Being a volunteer aboard a Greenpeace ship is an inspiring experience. Since the Arctic Sunrise was boarded illegally and with all crew members being held in custody for two months, it’s important for me to remember what we are standing up for. We are standing up for the environment and the plants and animals that are at the mercy of human activities. We are also standing up for each other.
Today, when I walked into the Rainbow Warrior’s mess (dining room) for breakfast, I saw a note on our message board saying that 30 of our friends and colleagues are still being detained by the Russian government for investigation into piracy charges. Their detainment is temporarily set at two months, and pending the results of the investigation, could end up being many years more.
On board the Rainbow Warrior, we often talk about current Greenpeace campaigns – the important environmental work the organization does. But now, the topic of the Arctic Sunrise and her crew never seems to leave the table. Every meal, we do a quick round of updates and see what people have heard. While we're working, and much to our dismay, we tend to speculate on how things will unfold. It's heartbreaking to hear that so many amazing people are facing such a nightmarish scenario.
These are all people who are actively working to protect the environment. They are not pirates. They are 30 peaceful people from 18 different countries, standing up for their beliefs. They are the voice of millions of people from every part of the world.
The men and women on board the Rainbow Warrior also represent many different nations and while we understand the work we do has risks, we don’t expect to be thrown in prison for lengthy terms for taking part in peaceful protest.
Greenpeace has a storied history of showing the world the dangers unbridled industrial expansion can cause. I'm curious how much money the oil companies feel they need to make before they admit the world needs to preserve one of the last profoundly beautiful habitats we have.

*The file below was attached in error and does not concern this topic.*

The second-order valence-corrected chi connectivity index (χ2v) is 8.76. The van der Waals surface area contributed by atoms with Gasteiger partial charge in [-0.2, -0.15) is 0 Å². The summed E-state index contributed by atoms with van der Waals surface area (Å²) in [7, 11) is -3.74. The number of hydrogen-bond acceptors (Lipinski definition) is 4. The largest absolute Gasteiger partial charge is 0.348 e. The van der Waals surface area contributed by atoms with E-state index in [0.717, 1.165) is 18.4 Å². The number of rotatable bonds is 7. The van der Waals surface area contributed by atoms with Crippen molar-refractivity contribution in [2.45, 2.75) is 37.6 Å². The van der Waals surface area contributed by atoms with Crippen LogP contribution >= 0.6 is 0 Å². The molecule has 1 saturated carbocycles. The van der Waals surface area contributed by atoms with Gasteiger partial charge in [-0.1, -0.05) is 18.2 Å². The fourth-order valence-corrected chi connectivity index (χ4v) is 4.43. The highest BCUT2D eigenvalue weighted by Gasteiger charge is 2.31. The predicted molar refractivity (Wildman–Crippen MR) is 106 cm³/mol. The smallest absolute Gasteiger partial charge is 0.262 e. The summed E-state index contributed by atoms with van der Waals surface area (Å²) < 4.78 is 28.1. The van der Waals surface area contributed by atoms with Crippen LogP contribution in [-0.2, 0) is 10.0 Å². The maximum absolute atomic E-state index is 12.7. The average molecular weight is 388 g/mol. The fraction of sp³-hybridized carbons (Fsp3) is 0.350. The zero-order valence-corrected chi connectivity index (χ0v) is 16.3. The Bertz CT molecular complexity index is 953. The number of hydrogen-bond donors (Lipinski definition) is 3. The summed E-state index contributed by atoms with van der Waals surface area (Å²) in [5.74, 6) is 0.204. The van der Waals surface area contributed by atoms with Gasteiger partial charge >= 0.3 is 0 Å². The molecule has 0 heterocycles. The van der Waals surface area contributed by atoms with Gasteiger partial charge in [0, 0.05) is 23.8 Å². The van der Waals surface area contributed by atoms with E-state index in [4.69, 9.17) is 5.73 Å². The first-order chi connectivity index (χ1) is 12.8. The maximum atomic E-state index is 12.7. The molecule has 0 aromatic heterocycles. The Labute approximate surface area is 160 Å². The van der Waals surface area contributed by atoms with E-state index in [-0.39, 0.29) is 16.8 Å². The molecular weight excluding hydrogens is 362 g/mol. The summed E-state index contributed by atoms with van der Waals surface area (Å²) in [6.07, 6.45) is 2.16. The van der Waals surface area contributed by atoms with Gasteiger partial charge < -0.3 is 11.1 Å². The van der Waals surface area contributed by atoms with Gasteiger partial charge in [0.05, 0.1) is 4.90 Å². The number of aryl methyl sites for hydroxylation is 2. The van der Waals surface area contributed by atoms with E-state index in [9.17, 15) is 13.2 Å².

I strongly believe that most of these big businesses don't actively go out trying to destroy the planet but that this destruction is a byproduct of their dreams of a bigger bank account. To me, it points to a deeper problem - one where we measure our success, and the success of others, by what we earn and not what we accomplish.
Gazprom's immoral advance into the polar north is an absurdity. Climate change is causing the Arctic to melt, allowing oil companies access to what used to be ice-bound. Unfortunately, instead of taking this as a warning sign, the world’s largest oil and gas companies are taking advantage of the ice-free Arctic to drill for more oil – the burning of which is causing the ice to melt.
The risks are too great to let that happen.
From oil spills we have witnessed in recent years, we are well versed on the horrendous ecological impacts our addiction to oil is causing. I won't spend much time dwelling on this, but I would like it if you took two minutes to think about a few things. How would we clean up an area that is inaccessible for most of the year? Also, how could we safely do this, especially when a large number of people would be needed? The answer is simple. We can't.
What we can do is to try and prevent oil spills by not letting oil companies rush to the Arctic and put this pristine region at a risk that can easily be avoided. Our goal is to create a global sanctuary around the North Pole, and to ban offshore drilling and destructive industry in this region. If you have not yet signed our petition to save the Arctic, you can do it here. And we can help by doing what we can for our friends and colleagues being detained in Russia. Please sign the petition to free the Arctic 30 and show your support for non-violent direct action and for the planet.
*Cole McLean is a Canadian volunteer aboard the Rainbow Warrior